In the world of entertainment video, a high priority is placed on moving toward brighter highlights and increased contrast; video in the business world is all about the need for Information Fidelity.
This year’s Consumer Electronics Show (CES 2015) was all about showcasing advancements in entertainment video and the shift toward streaming video services that promise an unparalleled viewing experience. There were also huge strides made towards HDR, or High Dynamic Range, which is a promising advancement in picture quality that offers extra brightness, increased resolution and a higher contrast ratio.
It’s important to take a look, however, at what wasn’t visible to CES attendees marveling at these huge screens and incredible images. What they did not see was the dedicated, high-powered video server just behind the show walls bringing these unbelievable images to life. They also didn’t notice the network of cables that linked this server to the screen. But even if they did, why would they care? Everyone knows that today’s TVs require a hardwired cable or internet feed for top performance, and homes are built to accommodate this need. But video for business is a completely different ball game, with different goals and different rules. Streaming video is often used outside controlled environments, such as remote on-the-job locations with unreliable network coverage, where inevitable obstacles compromise video performance.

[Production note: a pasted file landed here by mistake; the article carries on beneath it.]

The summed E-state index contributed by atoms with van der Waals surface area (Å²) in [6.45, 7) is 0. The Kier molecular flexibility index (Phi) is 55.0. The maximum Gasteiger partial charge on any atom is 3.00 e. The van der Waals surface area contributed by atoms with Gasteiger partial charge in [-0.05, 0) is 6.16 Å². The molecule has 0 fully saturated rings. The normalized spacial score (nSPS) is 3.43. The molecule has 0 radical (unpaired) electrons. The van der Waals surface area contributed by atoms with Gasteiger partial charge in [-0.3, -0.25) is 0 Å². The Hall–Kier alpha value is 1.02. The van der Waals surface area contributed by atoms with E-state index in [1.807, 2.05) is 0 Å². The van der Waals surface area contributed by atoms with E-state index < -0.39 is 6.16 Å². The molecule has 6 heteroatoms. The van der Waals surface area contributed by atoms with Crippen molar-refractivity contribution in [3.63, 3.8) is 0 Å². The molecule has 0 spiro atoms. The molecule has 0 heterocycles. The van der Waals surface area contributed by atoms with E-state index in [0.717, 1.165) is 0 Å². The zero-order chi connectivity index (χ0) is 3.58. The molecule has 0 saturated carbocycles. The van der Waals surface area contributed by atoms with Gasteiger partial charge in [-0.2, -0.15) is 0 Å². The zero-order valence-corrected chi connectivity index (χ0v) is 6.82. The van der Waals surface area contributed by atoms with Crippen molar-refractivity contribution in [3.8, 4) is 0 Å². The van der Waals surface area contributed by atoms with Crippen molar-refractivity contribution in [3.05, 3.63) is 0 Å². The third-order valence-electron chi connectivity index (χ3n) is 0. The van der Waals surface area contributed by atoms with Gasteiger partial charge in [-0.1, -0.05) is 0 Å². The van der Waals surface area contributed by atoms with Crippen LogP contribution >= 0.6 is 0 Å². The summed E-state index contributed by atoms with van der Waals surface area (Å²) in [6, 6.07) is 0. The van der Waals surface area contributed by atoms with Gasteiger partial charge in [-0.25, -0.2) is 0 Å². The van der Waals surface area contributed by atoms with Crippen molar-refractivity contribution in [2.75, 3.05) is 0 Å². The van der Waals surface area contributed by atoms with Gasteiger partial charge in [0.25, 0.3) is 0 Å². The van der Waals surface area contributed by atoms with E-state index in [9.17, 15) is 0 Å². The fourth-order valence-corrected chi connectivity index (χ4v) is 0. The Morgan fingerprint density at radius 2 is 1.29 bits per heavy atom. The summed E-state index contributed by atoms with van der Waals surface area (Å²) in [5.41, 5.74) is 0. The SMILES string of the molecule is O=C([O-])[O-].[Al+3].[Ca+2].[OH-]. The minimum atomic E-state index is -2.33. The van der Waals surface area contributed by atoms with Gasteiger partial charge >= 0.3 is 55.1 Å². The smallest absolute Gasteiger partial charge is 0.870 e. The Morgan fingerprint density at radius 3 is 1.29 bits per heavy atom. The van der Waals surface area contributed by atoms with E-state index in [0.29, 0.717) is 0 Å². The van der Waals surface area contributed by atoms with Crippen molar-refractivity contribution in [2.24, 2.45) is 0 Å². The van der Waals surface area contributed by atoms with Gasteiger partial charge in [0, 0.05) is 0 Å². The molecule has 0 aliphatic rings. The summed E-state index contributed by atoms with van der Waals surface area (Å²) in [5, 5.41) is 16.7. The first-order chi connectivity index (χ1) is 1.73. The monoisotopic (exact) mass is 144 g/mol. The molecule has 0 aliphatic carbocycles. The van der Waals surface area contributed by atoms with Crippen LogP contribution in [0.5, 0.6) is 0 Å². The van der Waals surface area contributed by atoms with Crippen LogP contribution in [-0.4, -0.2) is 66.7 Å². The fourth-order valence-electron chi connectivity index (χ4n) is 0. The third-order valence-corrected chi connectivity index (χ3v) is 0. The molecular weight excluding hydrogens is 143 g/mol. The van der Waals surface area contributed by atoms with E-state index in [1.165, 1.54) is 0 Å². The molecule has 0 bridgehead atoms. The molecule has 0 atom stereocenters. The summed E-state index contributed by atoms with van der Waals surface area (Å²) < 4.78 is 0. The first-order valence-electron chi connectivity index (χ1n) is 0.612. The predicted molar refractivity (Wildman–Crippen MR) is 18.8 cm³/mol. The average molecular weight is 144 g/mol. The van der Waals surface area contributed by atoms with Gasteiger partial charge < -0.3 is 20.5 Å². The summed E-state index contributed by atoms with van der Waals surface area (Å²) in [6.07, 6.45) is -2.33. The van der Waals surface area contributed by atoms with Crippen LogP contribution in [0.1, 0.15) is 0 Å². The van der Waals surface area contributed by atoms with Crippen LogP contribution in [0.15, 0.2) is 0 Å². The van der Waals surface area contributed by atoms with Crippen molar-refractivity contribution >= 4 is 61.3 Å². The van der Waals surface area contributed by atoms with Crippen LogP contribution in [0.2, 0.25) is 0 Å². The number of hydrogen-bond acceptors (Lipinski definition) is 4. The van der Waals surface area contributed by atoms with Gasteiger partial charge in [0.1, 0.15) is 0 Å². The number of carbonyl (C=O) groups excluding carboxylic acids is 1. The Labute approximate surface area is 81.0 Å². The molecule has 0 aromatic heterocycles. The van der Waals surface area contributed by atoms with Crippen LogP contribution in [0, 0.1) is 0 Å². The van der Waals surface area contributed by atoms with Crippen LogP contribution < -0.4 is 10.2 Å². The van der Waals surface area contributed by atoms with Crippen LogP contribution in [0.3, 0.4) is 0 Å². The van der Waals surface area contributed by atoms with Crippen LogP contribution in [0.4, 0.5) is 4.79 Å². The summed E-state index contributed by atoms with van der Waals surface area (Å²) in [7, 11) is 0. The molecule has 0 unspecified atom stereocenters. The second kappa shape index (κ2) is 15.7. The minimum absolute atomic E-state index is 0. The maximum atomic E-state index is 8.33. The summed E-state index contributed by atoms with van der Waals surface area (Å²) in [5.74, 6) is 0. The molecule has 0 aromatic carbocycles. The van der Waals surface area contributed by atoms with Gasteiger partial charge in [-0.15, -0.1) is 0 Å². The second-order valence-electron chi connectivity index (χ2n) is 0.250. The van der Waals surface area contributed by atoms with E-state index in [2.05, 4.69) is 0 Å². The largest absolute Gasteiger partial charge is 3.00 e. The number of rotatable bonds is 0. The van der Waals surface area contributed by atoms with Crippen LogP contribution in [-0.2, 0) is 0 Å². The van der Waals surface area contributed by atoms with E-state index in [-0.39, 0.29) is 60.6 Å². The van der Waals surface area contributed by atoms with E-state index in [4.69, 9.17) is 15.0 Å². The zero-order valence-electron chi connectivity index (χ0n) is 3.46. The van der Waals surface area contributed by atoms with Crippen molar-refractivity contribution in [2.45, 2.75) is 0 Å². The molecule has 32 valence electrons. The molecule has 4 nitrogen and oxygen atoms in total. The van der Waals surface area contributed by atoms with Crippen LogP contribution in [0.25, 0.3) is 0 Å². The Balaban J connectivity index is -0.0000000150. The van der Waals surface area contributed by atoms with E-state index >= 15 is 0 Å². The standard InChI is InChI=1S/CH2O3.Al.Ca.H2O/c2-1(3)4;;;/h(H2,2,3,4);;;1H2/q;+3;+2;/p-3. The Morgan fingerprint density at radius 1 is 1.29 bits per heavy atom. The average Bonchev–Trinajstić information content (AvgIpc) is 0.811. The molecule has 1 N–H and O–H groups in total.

That’s when the importance of maintaining reliable video performance — or Information Fidelity — comes into play.
At its core, the term Information Fidelity refers to video viewed with the lowest possible latency and no buffering delays (which can pause the video for 5, 10, 15 seconds or more). Instead of having to wait for the video to play catch-up due to a poor network connection or interference, the viewer on the other end of the video will experience a seamless stream of video that provides the visual information required to get the job done.
To achieve Information Fidelity, there are now invisible “under the hood” processes that allow the entire system to dynamically adjust for fluctuations in the transmission signal while maintaining the lowest possible latency. This means that while there may be compromises in image resolution and framerate, these will be offset by a drastic reduction in latency that effectively addresses the challenges of the real world.
Information Fidelity can only be found in an enterprise-grade, live-streaming video solution, which is why mobile live-streaming video apps like FaceTime or Skype aren’t ideal in situations with poor network conditions.
If your business depends on reliable, real-time video streamed from remote locations, make sure to keep Information Fidelity in mind, and find a solution specifically designed to address the network challenges of the real world.
And of course, Vidcie Live Video Assist is that solution.